Saanich council is doing a lousy job of dealing with the suburb´s bizarre political problems.
Mayor Richard Atwell complained to Saanich police on Dec. 15 that spyware had been installed on his office computer without his knowledge.
Police investigated and, apparently, decided to hire former B.C. police complaints commissioner Dirk Ryneveld for advice. They concluded no Criminal Code offence had been committed, and reported to council behind closed doors on Monday. Council released a statement Tuesday.
But it was a lame effort. Weasel words and lack of clarity are warning signs in this kind of situation.
The statement said security software had been installed on ¨a number of District of Saanich computers, including the office computer of Mayor Atwell.¨
How many computers? Three, 10, 30? Was the software placed on any councillors´ computers, or just the mayor´s? A complete report would have answered those questions.
The spyware was placed on the computers in ¨late November,¨ the statement said, based on recommendations in a May 2014 computer system audit.
The action was after the election. An explanation of why it took six months to deal with a computer security problem, an issue that should be taken seriously, would be welcome. So would evidence – a purchase order for the software from August, for example – to show this wasn´t launched after Atwell won. Given his allegations, answering all those questions fully should have been important.
The decision that no Criminal Code charges were warranted is correct. The law lets employers spy on private communications to protect a computer system.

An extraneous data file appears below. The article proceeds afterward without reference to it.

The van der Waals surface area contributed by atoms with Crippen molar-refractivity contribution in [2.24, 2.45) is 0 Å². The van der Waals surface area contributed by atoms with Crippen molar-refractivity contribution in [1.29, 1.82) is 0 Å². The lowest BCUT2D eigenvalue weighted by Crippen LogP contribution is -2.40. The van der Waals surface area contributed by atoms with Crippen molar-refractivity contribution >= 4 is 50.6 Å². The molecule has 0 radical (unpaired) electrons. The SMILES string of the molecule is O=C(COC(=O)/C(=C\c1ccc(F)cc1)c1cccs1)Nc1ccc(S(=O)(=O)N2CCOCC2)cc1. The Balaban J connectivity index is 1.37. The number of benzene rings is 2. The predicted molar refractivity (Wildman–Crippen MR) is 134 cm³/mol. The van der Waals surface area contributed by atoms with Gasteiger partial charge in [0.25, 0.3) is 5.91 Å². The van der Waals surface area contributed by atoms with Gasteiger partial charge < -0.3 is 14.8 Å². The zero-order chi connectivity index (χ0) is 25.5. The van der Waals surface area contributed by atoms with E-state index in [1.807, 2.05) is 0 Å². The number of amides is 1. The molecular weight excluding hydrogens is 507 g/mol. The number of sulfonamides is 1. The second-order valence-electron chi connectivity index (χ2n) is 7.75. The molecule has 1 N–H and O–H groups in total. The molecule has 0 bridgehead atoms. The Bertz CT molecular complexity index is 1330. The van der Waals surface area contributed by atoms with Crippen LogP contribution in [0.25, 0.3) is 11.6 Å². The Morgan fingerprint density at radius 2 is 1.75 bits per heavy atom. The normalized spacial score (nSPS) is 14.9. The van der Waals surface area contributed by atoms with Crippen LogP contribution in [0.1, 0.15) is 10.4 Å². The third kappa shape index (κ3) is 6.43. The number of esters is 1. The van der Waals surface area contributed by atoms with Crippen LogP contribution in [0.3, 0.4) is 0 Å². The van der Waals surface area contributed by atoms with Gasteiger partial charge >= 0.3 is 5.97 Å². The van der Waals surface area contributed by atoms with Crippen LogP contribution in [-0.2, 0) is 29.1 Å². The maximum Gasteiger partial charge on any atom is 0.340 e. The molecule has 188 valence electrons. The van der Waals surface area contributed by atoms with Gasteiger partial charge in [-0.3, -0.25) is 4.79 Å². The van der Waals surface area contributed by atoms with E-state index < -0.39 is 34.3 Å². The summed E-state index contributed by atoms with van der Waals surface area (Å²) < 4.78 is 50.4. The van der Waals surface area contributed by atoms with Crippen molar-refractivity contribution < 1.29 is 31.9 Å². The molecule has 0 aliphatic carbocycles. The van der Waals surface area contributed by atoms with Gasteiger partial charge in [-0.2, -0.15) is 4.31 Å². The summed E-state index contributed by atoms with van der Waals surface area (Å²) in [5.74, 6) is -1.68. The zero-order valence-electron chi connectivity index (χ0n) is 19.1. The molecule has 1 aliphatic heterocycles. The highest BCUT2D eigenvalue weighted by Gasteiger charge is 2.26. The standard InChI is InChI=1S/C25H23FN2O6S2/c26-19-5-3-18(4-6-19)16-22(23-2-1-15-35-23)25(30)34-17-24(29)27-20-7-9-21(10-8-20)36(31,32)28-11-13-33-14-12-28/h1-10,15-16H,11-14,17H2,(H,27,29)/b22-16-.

But Atwell might have had better luck with a complaint to the B.C. Information and Privacy Commissioner. B.C. privacy regulations allow overt computer monitoring by employers as a matter of course if employees are told, before the process begins, what is allowed and what isn´t and how they will be monitored. The surveillance is broad – things like websites visited.
The rules are much stricter around covert monitoring, commissioner Elizabeth Denham said in a release this week. “This type of monitoring could take the form of tracking Internet use, logging keystrokes, or taking screen captures at set intervals as part of ongoing monitoring.¨
It´s only allowed when there is a specific investigation into wrongdoing and only after all less invasive investigative measures have been exhausted, she notes.
So far, the privacy office has found all cases of covert monitoring unjustified. None have been found to be within the province´s privacy law.
Which raises two issues.
First, Coun. Judy Brownoff said Saanich has a well-known policy that tells employees their computers may be monitored. Council should have produced that policy and shown that it was shared with Atwell and other people whose computers were being monitored under the new program.
Second, it´s unclear what sort of monitoring Saanich is doing under the initiative launched in November. Given the controversy, and the capabilities of the software apparently being used, council should have determined and reported on its security activities, especially in reference to the issue of covert versus overt surveillance as defined by the privacy commissioner.
I´m not choosing sides. Atwell´s tenure has been a mess, starting with the destructive, arrogant and expensive effort to force out the city manager.
But that simply makes it all the more important that council do its job well. It didn´t this week.